Owen Dennis’s animated anthology series Infinity Train stretches as infinite as its possibilities. A new world—or restored—order infuses the adventure aboard the Infinity Train after the events of season one. The rollie spherical droid One-One Jeremy Crutchley as Glad-One, Dennis as the Sad-One has reclaimed his rightful place as the Conductor.
As it went in Book One, humans who suffered a trauma like its first protagonist and are in need of life lessons are taken aboard a cryptic train of limitless cars, each housing surreal worlds and inhabitants. Humans are tattooed with a glowing number on their palm that can go up or down. Passengers must do good deeds or mature in emotional understandings to lower their score to zero and activate their exit door so they may return to the normal world as a healed or reformed person. Now that One-One has his Conductor mantle back, he has prepared his human charges instruction videos with more clear-cut guidelines, but his guide isn’t quite clear-cut for some individuals in the ecosystem. The natural order must be that the train denizens must help the human passengers, but one denizen is an individual disruptor of the idea.
Now that the main heroine, Tulip, has concluded her story and made it home, someone else carries her torch, although she wouldn’t be happy to be defined to her proximity to Tulip. Mirror Tulip, or MT Ashley Johnson, is essentially a train native who doesn’t fit in with her assigned purpose. To recap MT’s debut back in “Chrome Car,” Tulip and her gang found themselves in a chrome world where reflections have agency and life. Using her wits, Tulip smuggled her mirror-counterpart out of the confinement of her chrome car.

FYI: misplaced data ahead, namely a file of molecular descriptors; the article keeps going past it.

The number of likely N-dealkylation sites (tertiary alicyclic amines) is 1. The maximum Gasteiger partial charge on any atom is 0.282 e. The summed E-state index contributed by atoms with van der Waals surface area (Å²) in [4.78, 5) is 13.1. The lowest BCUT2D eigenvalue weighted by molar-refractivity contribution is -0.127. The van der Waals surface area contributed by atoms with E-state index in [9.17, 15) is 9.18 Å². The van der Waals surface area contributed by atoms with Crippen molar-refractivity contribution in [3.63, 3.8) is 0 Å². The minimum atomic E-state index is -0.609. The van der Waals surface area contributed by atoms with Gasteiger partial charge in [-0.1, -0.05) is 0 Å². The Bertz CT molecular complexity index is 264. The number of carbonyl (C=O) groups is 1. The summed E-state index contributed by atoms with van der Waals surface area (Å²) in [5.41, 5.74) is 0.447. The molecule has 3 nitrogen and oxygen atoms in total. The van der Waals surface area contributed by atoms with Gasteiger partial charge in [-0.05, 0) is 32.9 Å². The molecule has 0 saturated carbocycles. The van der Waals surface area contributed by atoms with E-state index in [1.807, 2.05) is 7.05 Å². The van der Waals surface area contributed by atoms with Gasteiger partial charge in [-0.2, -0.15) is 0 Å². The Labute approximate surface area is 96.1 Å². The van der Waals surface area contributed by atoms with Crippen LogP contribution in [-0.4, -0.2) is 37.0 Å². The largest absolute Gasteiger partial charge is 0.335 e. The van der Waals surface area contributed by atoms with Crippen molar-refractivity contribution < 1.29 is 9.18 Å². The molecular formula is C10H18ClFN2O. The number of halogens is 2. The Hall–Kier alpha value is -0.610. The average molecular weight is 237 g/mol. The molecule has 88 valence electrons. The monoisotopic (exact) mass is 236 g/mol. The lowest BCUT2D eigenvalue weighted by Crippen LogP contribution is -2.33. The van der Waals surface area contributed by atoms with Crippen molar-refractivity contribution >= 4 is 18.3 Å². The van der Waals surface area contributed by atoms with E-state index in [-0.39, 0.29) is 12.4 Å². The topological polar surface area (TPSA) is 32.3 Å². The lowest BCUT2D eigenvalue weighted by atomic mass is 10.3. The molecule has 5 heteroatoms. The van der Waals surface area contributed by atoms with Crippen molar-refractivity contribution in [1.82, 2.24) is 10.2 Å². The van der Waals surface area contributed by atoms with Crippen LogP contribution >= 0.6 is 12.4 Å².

MT is left to wander the train to forge her own identity, tired of being a carbon copy of Tulip. However, MT is always looking over her shoulder—or carefully scanning out reflective surfaces—to evade the merciless Mirror Police Ben Mendelsohn and Bradley Whitford, a humorous and menacing duo because they have the terrifying ability to burst out of any reflective surfaces she glimpses into.
Luckily, MT grows into less of a loner. She adopts a glazed-eyed deer of unfathomable powers and christens him Alan Dracula. Then she meets one of the train’s human pick-ups, a teenage jock named Jesse Robbie Daymond. Since humans have a way out the train, Jesse could be her ticket out. So she cuts a deal to help him get his number down to zero so he could earn his exit door and she could tag along with him to the human world.
Season one comprised of a well self-contained story arc shifting from one vibrant set piece to the next like a sci-fi Over the Garden Wall. Season two does the same, except with a different cast and an unraveling world. A wider array of human passengers wander the train, having their own...